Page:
Desk warming is time spent at your desk in the afternoons and during days (or weeks) when school isn’t in session, which is up to 10 weeks a year. On the plus side, you can get a lot of planning done during this time. But if you don’t have work to do, it can be boring and frustrating.
Long days at hagwons
Hagwons are private academies in Korea, and if you don’t work for a public school, you will probably work for a hagwon. There are many advantages to working for a hagwon but one of the disadvantages is that you will probably teach 30–35 hours a week. That might not sound like a lot—you may work 40 hours a week in your country—but 30 hours of teaching can be exhausting. You might not have the chance to sit down or eat for very long, either.
Lack of control over vacation days
If you work in a public school, you can only take vacation when there is no school. Teachers often don’t get a lot of advance notice about when their vacations will be because you have to plan around English camp (camps offered by schools during vacation). Vacations are also in peak travel times (July/August and December/January).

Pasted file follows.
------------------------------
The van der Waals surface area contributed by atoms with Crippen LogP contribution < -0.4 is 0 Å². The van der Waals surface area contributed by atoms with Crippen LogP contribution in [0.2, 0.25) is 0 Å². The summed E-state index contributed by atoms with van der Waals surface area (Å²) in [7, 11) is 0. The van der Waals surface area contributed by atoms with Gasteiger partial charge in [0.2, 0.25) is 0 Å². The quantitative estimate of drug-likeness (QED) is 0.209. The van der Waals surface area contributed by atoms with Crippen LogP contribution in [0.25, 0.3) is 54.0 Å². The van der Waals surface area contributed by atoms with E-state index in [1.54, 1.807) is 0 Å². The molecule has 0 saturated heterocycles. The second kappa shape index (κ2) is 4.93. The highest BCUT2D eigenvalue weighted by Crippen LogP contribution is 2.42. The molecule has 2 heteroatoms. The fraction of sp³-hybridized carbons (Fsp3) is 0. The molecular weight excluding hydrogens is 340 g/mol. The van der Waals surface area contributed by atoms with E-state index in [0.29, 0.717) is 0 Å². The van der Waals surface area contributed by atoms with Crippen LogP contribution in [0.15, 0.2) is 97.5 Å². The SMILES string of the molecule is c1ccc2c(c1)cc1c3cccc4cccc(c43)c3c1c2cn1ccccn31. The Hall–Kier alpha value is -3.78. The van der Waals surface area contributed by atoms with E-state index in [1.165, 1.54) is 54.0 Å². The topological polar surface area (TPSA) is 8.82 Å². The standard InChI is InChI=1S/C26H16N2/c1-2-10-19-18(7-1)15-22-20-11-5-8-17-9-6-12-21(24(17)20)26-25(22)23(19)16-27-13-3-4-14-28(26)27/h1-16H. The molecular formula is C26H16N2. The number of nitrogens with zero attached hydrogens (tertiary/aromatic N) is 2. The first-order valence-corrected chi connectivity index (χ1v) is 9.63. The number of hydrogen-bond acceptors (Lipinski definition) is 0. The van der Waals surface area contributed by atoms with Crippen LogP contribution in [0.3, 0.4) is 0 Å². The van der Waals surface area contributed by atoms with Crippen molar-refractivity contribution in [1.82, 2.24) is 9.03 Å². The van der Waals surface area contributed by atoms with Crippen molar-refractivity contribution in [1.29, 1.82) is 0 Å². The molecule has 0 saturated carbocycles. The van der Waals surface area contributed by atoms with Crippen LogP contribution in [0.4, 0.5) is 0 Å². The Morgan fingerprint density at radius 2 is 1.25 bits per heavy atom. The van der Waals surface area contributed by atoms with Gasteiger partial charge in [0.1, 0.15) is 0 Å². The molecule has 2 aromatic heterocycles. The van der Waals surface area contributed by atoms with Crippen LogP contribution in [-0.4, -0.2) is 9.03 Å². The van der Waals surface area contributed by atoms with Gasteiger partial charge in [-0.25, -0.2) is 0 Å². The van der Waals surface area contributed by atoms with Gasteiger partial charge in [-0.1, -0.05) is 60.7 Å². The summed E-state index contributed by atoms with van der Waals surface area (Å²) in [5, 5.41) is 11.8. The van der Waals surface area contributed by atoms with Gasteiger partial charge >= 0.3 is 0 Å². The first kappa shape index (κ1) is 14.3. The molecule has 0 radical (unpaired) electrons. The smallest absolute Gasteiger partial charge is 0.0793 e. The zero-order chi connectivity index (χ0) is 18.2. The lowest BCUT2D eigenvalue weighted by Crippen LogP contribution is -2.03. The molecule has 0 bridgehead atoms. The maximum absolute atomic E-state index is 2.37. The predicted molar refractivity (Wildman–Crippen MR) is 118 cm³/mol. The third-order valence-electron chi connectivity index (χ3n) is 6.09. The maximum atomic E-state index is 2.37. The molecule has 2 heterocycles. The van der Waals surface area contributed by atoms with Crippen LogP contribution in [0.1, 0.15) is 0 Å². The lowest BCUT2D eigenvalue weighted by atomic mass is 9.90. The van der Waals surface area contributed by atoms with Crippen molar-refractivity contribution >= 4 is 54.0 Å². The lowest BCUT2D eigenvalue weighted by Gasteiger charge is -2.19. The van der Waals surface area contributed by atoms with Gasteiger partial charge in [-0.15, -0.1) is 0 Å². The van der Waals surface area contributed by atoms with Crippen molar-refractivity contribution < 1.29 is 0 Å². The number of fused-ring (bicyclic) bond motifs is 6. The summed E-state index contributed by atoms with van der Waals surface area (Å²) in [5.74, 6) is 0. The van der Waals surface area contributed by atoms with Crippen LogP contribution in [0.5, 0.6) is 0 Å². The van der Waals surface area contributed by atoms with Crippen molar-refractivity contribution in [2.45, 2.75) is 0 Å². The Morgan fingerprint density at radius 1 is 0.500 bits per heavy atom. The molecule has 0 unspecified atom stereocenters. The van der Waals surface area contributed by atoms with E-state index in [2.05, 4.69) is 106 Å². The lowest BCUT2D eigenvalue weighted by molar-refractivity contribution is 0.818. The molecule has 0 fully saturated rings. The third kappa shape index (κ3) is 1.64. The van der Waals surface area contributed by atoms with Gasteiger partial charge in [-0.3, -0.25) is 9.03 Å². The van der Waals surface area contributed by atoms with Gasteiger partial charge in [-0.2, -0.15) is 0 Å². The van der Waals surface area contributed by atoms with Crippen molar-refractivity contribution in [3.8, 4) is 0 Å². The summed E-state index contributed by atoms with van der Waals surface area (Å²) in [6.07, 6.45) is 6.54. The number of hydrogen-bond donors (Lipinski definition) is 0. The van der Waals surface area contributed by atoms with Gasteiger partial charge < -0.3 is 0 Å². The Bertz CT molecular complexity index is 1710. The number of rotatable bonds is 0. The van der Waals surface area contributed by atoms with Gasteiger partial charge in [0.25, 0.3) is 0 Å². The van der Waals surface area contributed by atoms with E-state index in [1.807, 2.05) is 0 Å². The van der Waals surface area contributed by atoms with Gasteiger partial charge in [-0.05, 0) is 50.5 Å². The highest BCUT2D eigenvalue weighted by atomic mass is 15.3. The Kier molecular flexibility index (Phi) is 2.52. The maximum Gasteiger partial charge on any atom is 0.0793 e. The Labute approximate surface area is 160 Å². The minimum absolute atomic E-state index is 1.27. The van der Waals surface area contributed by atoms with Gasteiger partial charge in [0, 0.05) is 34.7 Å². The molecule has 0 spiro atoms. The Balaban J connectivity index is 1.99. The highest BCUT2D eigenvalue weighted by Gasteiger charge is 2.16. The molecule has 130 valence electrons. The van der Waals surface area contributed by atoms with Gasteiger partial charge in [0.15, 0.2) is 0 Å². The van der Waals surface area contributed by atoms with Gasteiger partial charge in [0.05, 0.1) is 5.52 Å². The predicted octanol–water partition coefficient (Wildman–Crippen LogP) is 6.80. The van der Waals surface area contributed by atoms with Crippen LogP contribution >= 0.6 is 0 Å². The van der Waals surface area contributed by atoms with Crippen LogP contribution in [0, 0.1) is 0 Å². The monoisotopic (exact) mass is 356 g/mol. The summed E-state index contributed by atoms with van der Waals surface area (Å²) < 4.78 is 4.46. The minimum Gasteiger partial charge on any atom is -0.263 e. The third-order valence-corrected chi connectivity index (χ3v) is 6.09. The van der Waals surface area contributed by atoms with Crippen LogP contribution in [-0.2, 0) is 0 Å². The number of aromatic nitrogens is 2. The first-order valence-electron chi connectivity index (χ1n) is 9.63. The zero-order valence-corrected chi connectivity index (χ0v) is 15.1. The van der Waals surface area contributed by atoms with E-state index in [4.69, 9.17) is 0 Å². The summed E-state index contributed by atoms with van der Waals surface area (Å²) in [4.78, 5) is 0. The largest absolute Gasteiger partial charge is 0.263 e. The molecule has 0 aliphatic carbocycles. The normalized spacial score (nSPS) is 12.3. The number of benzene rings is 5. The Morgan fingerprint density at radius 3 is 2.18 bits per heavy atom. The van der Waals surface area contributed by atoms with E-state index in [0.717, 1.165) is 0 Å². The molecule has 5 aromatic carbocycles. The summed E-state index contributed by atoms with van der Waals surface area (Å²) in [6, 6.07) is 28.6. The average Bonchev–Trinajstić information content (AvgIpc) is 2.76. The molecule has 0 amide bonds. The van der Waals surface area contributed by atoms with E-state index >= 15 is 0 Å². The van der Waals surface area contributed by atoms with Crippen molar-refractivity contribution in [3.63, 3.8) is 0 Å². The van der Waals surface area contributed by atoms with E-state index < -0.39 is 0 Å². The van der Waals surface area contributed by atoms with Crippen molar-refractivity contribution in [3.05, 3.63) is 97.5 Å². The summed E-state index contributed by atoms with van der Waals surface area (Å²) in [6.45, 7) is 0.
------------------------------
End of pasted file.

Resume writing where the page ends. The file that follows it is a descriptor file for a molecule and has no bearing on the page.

You’ll likely have a limited number of sick days, but these are only supposed to be used for major illnesses. What’s more, you are often required to show proof you visited the hospital on your day off.
Hagwons are businesses and you are largely at the mercy of the boss and the success of the school. If your school is doing well and you have a good boss, you won’t have a problem getting paid on time. However, if the hagwon isn’t doing so well—or your boss decides he has better things to spend his money on than your salary—you may not get paid on time, or you may lose your job altogether.
We hope that these tips help you understand whether Korea is the right place for you. Please leave any questions you may have in the space below!
Originally from San Diego, California, Whitney taught ESL for ten years, both in the U.S. and most recently in Korea. She’s now a freelance writer, which enables her to work while roaming the world. After six months in Southeast Asia, she’s now in Italy writing, taking pictures, eating everything she sees—and trying to find the motivation to work between adventures! Follow her at www.the-spaces-between.com and on Instagram @_the_spaces_between_